Clicking on this blue square gives you correct entrance into The Heritage of the Great War - to the FrontpageTHE HERITAGE OF THE GREAT WARClicking on this blue square gives you correct entrance into The Heritage of the Great War - to the Frontpage
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Breaking the conspiracy of silence

By Rob Ruggenberg

Siegfried Sassoon, soldier of the Great WarThe Hero, by Siegfried Lorraine Sassoon (1886-1967), is one of the disputed war poems this British officer and poet wrote in the period 1915-1918.

When The Hero appeared in print, in 1917, many people were shocked. Fellow-officers condemned him. They found the poem caddish, as it could destroy every mother's faith in the report of her son's death.

Sassoon made clear that the poem did not refer to anyone he had known. "But it is pathetically true. And of course the average Englishman will hate it", he remarked - shaping a distance between the 'averages' and 'those who know better'.

Certainly Sassoon was breaking the conspiracy of silence, but many soldiers felt that those at home should be made to realize the full horror, and the ugliness, of the war as much as possible.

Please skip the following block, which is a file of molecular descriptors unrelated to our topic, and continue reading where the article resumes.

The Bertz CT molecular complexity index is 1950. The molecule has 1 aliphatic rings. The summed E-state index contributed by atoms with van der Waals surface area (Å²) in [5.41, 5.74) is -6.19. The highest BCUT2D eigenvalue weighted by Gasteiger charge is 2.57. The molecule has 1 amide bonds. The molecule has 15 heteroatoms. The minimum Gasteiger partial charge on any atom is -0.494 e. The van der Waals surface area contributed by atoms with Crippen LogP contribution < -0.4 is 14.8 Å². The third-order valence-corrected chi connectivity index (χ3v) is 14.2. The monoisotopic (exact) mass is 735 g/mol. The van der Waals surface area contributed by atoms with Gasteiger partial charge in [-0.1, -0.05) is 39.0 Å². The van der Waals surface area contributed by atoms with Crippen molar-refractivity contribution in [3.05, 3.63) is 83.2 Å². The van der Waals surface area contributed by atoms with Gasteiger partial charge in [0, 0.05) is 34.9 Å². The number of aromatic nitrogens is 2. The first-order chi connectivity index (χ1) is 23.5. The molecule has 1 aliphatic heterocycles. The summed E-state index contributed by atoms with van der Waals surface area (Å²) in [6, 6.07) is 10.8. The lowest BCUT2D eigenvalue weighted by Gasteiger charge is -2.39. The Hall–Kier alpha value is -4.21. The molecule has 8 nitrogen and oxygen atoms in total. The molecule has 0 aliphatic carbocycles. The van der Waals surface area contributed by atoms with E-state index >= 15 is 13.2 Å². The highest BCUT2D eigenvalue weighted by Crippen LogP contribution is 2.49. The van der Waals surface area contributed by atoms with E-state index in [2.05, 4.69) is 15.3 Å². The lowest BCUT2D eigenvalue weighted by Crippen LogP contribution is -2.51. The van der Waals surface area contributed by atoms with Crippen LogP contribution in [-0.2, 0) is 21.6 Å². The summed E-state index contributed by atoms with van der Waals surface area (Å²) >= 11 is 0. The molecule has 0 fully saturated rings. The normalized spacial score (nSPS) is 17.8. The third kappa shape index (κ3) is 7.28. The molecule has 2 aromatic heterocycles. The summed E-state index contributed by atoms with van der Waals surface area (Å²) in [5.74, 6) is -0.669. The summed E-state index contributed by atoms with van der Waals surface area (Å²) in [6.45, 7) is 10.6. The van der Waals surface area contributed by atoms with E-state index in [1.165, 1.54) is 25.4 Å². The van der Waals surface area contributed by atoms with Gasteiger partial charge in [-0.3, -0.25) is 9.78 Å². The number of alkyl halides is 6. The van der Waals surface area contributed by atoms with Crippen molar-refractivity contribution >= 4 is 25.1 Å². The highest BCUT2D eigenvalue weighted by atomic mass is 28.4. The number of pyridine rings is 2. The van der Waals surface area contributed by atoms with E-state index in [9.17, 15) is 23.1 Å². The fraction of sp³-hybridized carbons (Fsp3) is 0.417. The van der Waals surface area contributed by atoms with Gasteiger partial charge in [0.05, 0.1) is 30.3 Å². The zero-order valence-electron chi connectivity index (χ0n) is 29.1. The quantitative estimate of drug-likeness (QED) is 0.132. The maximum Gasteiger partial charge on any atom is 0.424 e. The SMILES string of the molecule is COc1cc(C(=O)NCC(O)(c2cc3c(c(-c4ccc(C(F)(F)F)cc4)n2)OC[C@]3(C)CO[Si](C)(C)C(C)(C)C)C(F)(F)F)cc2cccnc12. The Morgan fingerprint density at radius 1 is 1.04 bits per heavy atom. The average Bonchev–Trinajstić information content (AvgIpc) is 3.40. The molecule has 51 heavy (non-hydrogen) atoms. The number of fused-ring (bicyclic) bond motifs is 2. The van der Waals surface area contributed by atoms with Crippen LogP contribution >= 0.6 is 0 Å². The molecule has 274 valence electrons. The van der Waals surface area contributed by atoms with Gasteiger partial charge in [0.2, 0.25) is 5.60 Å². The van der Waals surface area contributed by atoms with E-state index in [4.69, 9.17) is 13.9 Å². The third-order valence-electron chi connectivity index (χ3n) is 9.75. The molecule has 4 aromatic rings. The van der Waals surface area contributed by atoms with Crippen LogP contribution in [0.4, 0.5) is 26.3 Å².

Even today Sassoon is still object of discussion. Some find it offensive that he came back from the front and said 'I can't lead men to their death any more'. It implied a monopoly of virtue, as if other officers liked doing it because they acquiesced in their duty.

On the other hand every society needs men who dare to stand up against common convictions. Sassoon did so - with strong opinions and with splendid poems, that will live on for ever.

The Hero

'Jack fell as he'd have wished,' the mother said,
And folded up the letter that she'd read.
'The Colonel writes so nicely.' Something broke
In the tired voice that quivered to a choke.
She half looked up. 'We mothers are so proud
Of our dead soldiers.' Then her face was bowed.

Quietly the Brother Officer went out.
He'd told the poor old dear some gallant lies
That she would nourish all her days, no doubt
For while he coughed and mumbled, her weak eyes
Had shone with gentle triumph, brimmed with joy,
Because he'd been so brave, her glorious boy.

He thought how 'Jack', cold-footed, useless swine,
Had panicked down the trench that night the mine
Went up at Wicked Corner; how he'd tried
To get sent home, and how, at last, he died,
Blown to small bits. And no one seemed to care
Except that lonely woman with white hair.

Siegfried Sassoon, 1917

Bronnen voor dit artikel -/- Sources for this article.

More on Siegfried Sassoon can be found on Michele Fry's . Michele Fry wrote a biography on Sassoon.
If you are looking for complete books with poems by Sassoon, check out our bookpage first. These books are free.